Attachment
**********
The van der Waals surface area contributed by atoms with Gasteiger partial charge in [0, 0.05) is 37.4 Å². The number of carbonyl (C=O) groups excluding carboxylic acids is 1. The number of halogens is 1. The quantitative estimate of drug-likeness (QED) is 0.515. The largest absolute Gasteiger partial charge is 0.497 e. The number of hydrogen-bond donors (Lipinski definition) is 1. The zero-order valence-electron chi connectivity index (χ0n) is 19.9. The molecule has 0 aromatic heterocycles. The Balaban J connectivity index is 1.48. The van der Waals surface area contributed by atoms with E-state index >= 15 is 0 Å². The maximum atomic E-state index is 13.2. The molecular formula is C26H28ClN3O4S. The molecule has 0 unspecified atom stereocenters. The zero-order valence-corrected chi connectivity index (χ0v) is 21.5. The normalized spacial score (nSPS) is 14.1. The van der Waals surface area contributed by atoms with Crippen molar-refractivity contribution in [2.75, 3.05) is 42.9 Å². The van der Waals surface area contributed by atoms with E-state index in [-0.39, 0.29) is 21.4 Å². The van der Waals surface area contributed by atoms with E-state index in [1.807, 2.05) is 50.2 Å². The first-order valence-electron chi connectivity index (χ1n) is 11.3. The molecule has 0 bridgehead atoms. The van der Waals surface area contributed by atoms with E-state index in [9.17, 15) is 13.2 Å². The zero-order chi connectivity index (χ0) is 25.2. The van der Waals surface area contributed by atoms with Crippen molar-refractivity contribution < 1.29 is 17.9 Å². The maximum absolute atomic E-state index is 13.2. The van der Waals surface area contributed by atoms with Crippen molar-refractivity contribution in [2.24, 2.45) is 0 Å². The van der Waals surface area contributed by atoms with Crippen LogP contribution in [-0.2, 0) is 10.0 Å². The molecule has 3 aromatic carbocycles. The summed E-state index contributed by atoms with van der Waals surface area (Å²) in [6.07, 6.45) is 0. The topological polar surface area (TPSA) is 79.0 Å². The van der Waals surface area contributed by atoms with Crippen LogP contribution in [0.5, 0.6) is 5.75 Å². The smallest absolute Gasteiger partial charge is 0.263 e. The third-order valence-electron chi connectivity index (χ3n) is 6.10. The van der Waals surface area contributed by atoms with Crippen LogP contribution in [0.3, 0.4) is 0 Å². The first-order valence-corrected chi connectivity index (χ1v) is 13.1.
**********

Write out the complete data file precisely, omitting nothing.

The van der Waals surface area contributed by atoms with Gasteiger partial charge in [0, 0.05) is 37.4 Å². The number of carbonyl (C=O) groups excluding carboxylic acids is 1. The number of halogens is 1. The quantitative estimate of drug-likeness (QED) is 0.515. The largest absolute Gasteiger partial charge is 0.497 e. The number of hydrogen-bond donors (Lipinski definition) is 1. The zero-order valence-electron chi connectivity index (χ0n) is 19.9. The molecule has 0 aromatic heterocycles. The Balaban J connectivity index is 1.48. The van der Waals surface area contributed by atoms with E-state index >= 15 is 0 Å². The maximum atomic E-state index is 13.2. The molecular formula is C26H28ClN3O4S. The molecule has 0 unspecified atom stereocenters. The zero-order valence-corrected chi connectivity index (χ0v) is 21.5. The normalized spacial score (nSPS) is 14.1. The van der Waals surface area contributed by atoms with Crippen molar-refractivity contribution in [2.75, 3.05) is 42.9 Å². The van der Waals surface area contributed by atoms with E-state index in [-0.39, 0.29) is 21.4 Å². The van der Waals surface area contributed by atoms with E-state index in [1.807, 2.05) is 50.2 Å². The first-order valence-electron chi connectivity index (χ1n) is 11.3. The molecule has 0 bridgehead atoms. The van der Waals surface area contributed by atoms with E-state index in [9.17, 15) is 13.2 Å². The zero-order chi connectivity index (χ0) is 25.2. The van der Waals surface area contributed by atoms with Crippen molar-refractivity contribution < 1.29 is 17.9 Å². The maximum absolute atomic E-state index is 13.2. The van der Waals surface area contributed by atoms with Crippen molar-refractivity contribution in [2.24, 2.45) is 0 Å². The van der Waals surface area contributed by atoms with Crippen LogP contribution in [-0.2, 0) is 10.0 Å². The molecule has 3 aromatic carbocycles. The summed E-state index contributed by atoms with van der Waals surface area (Å²) in [6.07, 6.45) is 0. The topological polar surface area (TPSA) is 79.0 Å². The van der Waals surface area contributed by atoms with Crippen LogP contribution in [0.5, 0.6) is 5.75 Å². The smallest absolute Gasteiger partial charge is 0.263 e. The third-order valence-electron chi connectivity index (χ3n) is 6.10. The van der Waals surface area contributed by atoms with Crippen LogP contribution in [0.3, 0.4) is 0 Å². The first-order valence-corrected chi connectivity index (χ1v) is 13.1.